Using bus drive cycle data as performance evidence for low emission systems

Calculating the best route for an electric bus

Published on 18 September 2020

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Low emission bus fleets: analysing drive cycles to determine ROI on power choices and optimal routes

Many towns and cities are looking at their bus operations closely as part of a decarbonisation strategy. However, the transitional strategy towards a low emission bus fleet is still unclear. There are a number of low emission powertrain options available on the market and configuration of the system is sensitive to operational factors, such as the routes and operating timetable. Real drive cycles are needed to investigate the carbon impact of low emission bus operations.

However, it's not always possible to get real drive cycle data because permission from the bus operator is needed and vehicle equipment such as data loggers are required to log the data. Also, buses serving the same route perform slightly different duty cycles during peak times and weekends. Therefore, there is a need to monitor several buses over a 7-day period.

What are TRL doing?

To meet this need for accurate and reliable evidence to support decisions by local authorities, bus operators, and power suppliers, TRL have developed a python-based tool which generates bus drive cycles, using information which is available in the public domain.

The tool has interesting applications for informing local authority decarbonisation strategies, for instance, looking for bus routes contributing to the worst air quality hotspots. The tool could be used to compare different low emission powertrain systems as part of a bus fleet procurement or management plan. Or, potentially identify bus routes suitable for electrification (either using overnight battery charging or opportunity charging) and determine the additional power demand across the city.


Studies show the characteristics of a bus route has a greater impact on energy consumption than driving style. Bus operators are seeking performance evidence about low emission systems because the same system will perform well on one bus route and poorly on another, requiring different charging strategies. They need to be able to understand the power consumption and emission impact for the whole fleet, across all routes and all timetables because there will always be a trade off in play.

This tool, particularly in a simulated environment, would allow them to explore all options without the need to provide operational data.

How does TRL’s tool work?

The tool initially captures bus route information: trip distance, duration and average speed between bus stops, plus daily mileage on weekdays and weekends. Extrapolating that data for annual mileage shows clearly the difference in profile between the distance covered by the bus as it enters and leaves its route, and the profile of the distance covered whilst in service and going from stop to stop.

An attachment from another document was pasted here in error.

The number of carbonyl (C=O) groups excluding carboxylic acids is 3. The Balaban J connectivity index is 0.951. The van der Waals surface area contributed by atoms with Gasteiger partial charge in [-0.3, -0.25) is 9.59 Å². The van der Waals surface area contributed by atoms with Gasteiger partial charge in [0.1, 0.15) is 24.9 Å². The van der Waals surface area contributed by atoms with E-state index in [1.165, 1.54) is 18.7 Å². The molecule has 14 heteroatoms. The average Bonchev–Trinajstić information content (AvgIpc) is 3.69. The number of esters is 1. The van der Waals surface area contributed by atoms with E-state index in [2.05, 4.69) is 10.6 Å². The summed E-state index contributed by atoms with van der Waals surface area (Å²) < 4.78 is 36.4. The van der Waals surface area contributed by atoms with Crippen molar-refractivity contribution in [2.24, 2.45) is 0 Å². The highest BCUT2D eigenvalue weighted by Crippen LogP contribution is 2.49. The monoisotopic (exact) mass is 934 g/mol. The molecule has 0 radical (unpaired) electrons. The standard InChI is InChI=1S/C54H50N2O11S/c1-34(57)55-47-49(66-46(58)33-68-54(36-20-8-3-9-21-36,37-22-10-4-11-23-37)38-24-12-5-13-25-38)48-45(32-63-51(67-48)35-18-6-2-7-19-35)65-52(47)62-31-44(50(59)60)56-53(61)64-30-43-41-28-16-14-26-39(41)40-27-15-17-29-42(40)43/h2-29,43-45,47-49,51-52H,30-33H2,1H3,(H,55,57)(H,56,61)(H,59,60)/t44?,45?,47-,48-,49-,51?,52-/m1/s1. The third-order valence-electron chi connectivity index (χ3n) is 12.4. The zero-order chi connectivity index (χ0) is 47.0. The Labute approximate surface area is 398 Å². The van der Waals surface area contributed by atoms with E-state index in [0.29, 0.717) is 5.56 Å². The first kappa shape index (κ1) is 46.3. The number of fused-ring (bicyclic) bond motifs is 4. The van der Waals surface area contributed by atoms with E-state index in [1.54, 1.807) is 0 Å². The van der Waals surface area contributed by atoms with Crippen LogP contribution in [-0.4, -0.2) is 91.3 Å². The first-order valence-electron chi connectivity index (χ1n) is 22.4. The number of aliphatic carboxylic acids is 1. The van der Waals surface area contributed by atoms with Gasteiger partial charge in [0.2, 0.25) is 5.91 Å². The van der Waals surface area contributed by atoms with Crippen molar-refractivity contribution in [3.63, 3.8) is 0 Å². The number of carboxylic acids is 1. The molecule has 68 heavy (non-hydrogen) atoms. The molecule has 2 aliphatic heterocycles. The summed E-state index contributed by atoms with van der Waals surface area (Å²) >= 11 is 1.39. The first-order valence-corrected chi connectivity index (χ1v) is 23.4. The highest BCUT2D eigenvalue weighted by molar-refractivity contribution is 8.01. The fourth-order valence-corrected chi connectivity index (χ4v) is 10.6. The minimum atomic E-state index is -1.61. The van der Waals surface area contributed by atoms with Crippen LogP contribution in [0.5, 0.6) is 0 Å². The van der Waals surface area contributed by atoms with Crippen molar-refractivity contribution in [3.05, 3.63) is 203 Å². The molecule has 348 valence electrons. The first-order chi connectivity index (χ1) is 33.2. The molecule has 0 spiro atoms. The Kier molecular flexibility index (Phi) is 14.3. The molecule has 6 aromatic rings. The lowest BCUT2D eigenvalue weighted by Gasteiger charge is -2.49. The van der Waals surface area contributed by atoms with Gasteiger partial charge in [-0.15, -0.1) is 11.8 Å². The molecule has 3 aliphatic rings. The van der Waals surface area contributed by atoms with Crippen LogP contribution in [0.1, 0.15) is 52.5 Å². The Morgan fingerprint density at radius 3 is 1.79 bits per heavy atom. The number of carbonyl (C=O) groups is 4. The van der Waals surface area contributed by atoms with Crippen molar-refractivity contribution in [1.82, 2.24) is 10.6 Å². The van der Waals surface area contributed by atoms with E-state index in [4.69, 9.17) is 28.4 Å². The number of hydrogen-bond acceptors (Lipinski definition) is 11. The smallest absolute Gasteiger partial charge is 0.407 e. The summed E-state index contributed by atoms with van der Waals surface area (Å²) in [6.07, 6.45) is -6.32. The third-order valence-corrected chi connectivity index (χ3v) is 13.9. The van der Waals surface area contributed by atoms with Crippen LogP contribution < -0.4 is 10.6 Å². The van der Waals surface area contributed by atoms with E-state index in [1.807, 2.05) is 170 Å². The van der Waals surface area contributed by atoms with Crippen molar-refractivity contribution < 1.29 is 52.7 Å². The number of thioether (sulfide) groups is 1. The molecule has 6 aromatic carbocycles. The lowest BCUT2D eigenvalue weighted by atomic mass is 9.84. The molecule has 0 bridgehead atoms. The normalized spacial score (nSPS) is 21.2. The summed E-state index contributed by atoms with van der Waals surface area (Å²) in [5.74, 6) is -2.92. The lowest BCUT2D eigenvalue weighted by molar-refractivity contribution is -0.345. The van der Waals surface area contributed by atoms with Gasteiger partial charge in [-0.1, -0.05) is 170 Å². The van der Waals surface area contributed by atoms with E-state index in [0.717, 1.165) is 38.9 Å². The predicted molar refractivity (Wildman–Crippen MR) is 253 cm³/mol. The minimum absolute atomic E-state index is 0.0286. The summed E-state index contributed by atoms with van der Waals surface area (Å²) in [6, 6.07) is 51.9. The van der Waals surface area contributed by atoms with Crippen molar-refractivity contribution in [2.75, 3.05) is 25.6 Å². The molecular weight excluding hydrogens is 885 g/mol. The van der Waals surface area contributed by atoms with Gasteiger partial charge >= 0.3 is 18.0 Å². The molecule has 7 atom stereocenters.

Using real service information from a London bus route from 2018 we were able to validate the methods and determine that the tool has a less than 10% error in calculating annual mileage. To achieve higher accuracy, we would need to account for dynamic bus frequencies based on latest timetables, and different stop durations at the terminal bus stops throughout the day.

We were interested to expand the capabilities of the tool to capture bus route information outside London by processing different sources of data. We chose a random bus route in Manchester and created a basic duty cycle. This gave us confidence that any bus duty cycle in the UK can be developed using our method.

The next step was to use the tool to calculate the energy requirements for a low emission bus on any profiled route and estimate the potential for carbon emissions savings for that route. We used average energy consumption figures based on the route characteristics (e.g. average speed, elevation profile, etc.). However, outputs would have been more accurate if we had high resolution representative drive cycles for the actual buses using the specified routes.

So, we refined the tool so that it generates drive cycles on a second by second basis. Our algorithm uses data from the Millbrook London Bus Test cycle (MLTB) which was developed for TfL by Millbrook. In order to validate our tool, we still need real speed data using a data logger and /or data from camera feeds following a bus on its route. Once we have this speed data and validate our tool, we will be able to develop representative drive cycles for any bus route in the UK with even no actual data needed from buses.

What’s next?

It is possible now to do some elegant modelling by combining this tool with a simulation of a vehicle of interest as it follows a precise drive cycle. By modelling the performance in a simulator of a conventional bus, we then have a benchmark to compare with alternative low emission vehicles. The combination of data from the simulation would allow a solid prediction of energy requirements, emissions savings, operating costs and requirements on charging/support infrastructure for a specific vehicle on a specific route. When applied to a fleet of vehicles over a network of routes, the impact of technology choices can inform policy and procurement choices.

This research project has been undertaken by TRL as part of its Academy reinvestment programme. The research was led by Dr. Doros Nicolaides.

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